DERRY City and Strabane District Council will have ‘Covid marshalls’ out on the streets on Friday, April 30 as all non-essential shops and outdoor hospitality reopen to the public.
Derry and Strabane is one of seven out 11 councils in the North of Ireland which is deploying marshalls as the public hit the shops again after four months in lockdown.
The marshalls do not have specific enforcement powers, but will advise the public and businesses on social distancing rules in a bid to keep people safe.
Retail NI has described the plan as patchy and said it was “extremely concerned” about the situation.
The concept of “Covid marshals” was introduced last year, when the Stormont executive said it wanted to ensure compliance in towns and city centres while people were shopping.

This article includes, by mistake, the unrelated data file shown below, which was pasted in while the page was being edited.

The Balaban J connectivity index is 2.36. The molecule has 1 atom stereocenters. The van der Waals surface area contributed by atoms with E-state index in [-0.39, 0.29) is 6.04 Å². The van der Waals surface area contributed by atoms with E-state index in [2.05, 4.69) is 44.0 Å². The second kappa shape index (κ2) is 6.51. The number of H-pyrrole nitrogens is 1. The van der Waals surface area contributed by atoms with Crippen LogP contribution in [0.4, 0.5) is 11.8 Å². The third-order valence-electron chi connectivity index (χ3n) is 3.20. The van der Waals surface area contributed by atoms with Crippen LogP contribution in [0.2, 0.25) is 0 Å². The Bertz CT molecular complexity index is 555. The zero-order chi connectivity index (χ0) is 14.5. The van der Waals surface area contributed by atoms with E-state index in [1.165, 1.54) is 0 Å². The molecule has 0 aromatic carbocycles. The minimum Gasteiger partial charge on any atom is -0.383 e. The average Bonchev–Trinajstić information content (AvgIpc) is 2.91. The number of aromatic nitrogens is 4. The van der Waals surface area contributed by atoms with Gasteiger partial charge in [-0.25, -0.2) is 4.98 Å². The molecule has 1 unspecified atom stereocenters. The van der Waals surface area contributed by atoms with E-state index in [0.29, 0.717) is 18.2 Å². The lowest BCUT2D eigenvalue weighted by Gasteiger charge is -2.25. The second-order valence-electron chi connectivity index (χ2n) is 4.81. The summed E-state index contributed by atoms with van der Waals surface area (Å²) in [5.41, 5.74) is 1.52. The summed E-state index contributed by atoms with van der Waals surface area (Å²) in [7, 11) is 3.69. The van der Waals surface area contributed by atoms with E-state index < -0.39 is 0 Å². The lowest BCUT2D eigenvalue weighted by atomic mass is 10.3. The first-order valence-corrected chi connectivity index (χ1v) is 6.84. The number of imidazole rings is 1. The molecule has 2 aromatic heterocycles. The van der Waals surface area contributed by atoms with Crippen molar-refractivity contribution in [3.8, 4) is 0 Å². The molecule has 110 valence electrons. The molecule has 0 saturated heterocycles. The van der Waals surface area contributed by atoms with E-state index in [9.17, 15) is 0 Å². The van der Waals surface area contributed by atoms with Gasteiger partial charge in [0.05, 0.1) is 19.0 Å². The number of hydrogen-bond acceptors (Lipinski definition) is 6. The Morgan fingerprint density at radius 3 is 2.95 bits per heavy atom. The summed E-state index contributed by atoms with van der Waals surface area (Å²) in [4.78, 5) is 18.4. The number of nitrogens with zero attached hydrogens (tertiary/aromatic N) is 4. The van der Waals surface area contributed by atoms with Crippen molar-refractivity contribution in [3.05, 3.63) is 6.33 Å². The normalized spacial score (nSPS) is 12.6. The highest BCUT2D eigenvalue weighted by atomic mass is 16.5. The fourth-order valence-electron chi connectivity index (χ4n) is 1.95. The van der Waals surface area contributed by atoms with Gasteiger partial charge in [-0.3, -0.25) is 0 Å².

But it was left to individual councils to oversee any such scheme in practice.
The Department for Communities provided £10m in funding in November 2020 to allow councils to appoint Covid ambassadors.
Derry City and Strabane District Council has 20 council officers involved in marshalling activity.
But Glyn Roberts, the chief executive of Retail NI, said the Stormont Executive needs to produce a regional framework “outlining the role and responsibilities of the Covid marshals”.
“We’re talking to businesses in numerous town centres who are worried about multiple queues outside stores where you’ve a narrow high street and the queues start to merge into each other, so I think there’s a real role there for the marshals,” he said.
He said when non-essential retail briefly reopened prior to the December 2020 lockdown, the initial rollout of Covid ambassadors varied “hugely” across the 11 councils areas without adequate co-ordination from Stormont.
“There’s so much work to do and we’ve been saying this for months now, this is a problem that could be easily solved and we do have concerns ahead of Friday,” he added.
Derry City and Strabane District Council said it had some staff engaged in Covid marshalling activity each day to explain the current restrictions and public health measures.Tags: